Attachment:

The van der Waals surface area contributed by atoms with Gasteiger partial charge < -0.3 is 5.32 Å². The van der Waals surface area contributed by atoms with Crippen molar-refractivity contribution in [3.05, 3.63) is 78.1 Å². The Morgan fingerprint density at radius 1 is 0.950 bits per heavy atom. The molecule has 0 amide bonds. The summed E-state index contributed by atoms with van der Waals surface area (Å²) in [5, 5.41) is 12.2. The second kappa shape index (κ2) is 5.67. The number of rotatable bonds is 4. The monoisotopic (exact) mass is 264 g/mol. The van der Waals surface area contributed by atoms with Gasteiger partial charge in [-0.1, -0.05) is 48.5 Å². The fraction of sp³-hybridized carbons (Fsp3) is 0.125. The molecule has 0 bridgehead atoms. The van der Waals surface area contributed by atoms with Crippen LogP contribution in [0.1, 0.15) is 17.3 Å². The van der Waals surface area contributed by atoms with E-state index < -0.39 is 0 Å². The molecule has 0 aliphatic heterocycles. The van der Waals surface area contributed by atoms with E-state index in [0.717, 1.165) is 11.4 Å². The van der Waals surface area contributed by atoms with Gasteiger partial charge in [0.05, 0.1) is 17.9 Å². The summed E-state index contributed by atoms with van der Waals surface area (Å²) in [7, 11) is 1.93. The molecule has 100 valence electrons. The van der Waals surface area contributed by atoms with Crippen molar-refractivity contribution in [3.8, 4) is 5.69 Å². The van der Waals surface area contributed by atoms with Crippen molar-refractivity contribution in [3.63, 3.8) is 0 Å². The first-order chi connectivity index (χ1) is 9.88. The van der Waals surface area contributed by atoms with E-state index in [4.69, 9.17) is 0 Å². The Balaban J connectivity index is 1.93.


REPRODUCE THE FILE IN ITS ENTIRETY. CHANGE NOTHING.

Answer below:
The van der Waals surface area contributed by atoms with Gasteiger partial charge < -0.3 is 5.32 Å². The van der Waals surface area contributed by atoms with Crippen molar-refractivity contribution in [3.05, 3.63) is 78.1 Å². The Morgan fingerprint density at radius 1 is 0.950 bits per heavy atom. The molecule has 0 amide bonds. The summed E-state index contributed by atoms with van der Waals surface area (Å²) in [5, 5.41) is 12.2. The second kappa shape index (κ2) is 5.67. The number of rotatable bonds is 4. The monoisotopic (exact) mass is 264 g/mol. The van der Waals surface area contributed by atoms with Gasteiger partial charge in [-0.1, -0.05) is 48.5 Å². The fraction of sp³-hybridized carbons (Fsp3) is 0.125. The molecule has 0 bridgehead atoms. The van der Waals surface area contributed by atoms with Crippen LogP contribution in [0.1, 0.15) is 17.3 Å². The van der Waals surface area contributed by atoms with E-state index < -0.39 is 0 Å². The molecule has 0 aliphatic heterocycles. The van der Waals surface area contributed by atoms with E-state index in [0.717, 1.165) is 11.4 Å². The van der Waals surface area contributed by atoms with Gasteiger partial charge in [0.05, 0.1) is 17.9 Å². The summed E-state index contributed by atoms with van der Waals surface area (Å²) in [7, 11) is 1.93. The molecule has 100 valence electrons. The van der Waals surface area contributed by atoms with Crippen molar-refractivity contribution in [3.8, 4) is 5.69 Å². The van der Waals surface area contributed by atoms with Crippen molar-refractivity contribution in [3.63, 3.8) is 0 Å². The first-order chi connectivity index (χ1) is 9.88. The van der Waals surface area contributed by atoms with E-state index in [4.69, 9.17) is 0 Å². The Balaban J connectivity index is 1.93.